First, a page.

I loved my job this summer: it used the wind to move hearts and minds (it’s a bird?), it traveled across the nation from New York City to Minneapolis to Denver to San Antonio, (it’s a plane?), and it consumed vegetable oil by the tank (it’s a fast food chain?).
No. It’s the BioBus! A mobile science laboratory based out of the Bronx in New York City (think modern Magic School bus) serving ages one to one hundred, equipped with hundreds of thousands of dollars-worth of research-grade microscopes, solar panels, and a wind turbine. The advanced technology on the interior paired with an adorable old-fangled exterior proves that the complexity of the laboratory can be combined with the approachability of a retrofitted 1974 city transit bus to great effect.
The BioBus runs on recycled vegetable oil and the thrill of scientific discovery. It churns about the nation year-round inspiring, driving, and pioneering science education beyond the classroom and to frontiers at the nano-scale. Dramatic and epic, yes. Serious and stuffy, not at all. Although it is staffed by Ph.D.-level scientists and features one of the most sophisticated scientific instruments on the market (a TopCon Scanning Electron Microscope), the BioBus leads with fun while teaching the fundamental principles of science. Having taught and experimented aboard the BioBus, I now have a high standard for laboratory protocol as I move forward in my education. (Let’s just say I expect a lot of Sour Patch Kids, sample gathering expeditions, color printer access, and glitter.)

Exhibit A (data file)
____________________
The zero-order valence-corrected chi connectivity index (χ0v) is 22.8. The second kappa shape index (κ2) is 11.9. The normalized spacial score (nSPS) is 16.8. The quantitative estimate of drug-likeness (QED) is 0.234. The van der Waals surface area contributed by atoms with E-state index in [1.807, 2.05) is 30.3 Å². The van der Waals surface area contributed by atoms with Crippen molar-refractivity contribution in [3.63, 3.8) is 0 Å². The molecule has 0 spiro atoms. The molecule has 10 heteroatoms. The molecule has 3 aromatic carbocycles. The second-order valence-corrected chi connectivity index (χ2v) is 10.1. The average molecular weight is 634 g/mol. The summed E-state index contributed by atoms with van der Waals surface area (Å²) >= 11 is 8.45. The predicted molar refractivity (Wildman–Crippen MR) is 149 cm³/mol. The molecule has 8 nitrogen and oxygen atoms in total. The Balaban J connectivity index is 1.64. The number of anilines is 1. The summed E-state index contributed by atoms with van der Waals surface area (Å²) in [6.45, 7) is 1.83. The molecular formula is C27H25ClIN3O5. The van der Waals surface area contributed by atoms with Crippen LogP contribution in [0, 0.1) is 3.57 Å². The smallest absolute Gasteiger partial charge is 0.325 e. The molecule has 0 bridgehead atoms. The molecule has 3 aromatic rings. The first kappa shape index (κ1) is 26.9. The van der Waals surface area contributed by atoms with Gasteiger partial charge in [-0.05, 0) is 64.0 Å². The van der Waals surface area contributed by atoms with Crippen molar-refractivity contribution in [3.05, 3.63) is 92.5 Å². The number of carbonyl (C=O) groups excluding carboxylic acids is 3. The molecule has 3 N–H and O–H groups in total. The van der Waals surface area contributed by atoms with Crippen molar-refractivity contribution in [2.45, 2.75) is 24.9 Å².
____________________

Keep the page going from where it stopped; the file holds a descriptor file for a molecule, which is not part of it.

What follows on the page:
As a nonprofit in its fifth year of operation, the organization was at a crossroads this summer. In New York City, the competition for resources in the nonprofit sector is fierce and quantifiable outcomes are necessary for grant applications. Luckily, the Harvard Center for Public Interest Careers (CPIC) funds internships for such nonprofits, giving twenty-five Harvard students the opportunity to work in public service organizations of their choosing each summer.
At just five years old, the BioBus, which began as the grassroots effort of a single visionary scientist, has grown to reach over 20,000 individuals across the nation, from students to scientists, from artists to educators. Setting the bar as a nonhierarchical laboratory model, an all-access scientist training ground, and a beacon of sustainable science practice, it is surprising that the BioBus has to further set itself apart. As a summer intern, I saw firsthand meetings about the organization’s mission statement and how to use past experiences to learn and grow. One thing that still rings true was a statement by the founder, Dr. Benjamin-Dubin Thaler, “The BioBus is a vehicle and a movement.” Its means support its end and visa versa. I took this to mean that the organization is the method and also the madness, the conduit and also the cause. I think this nugget of truth applies to both running a Magic School Bus and running your life.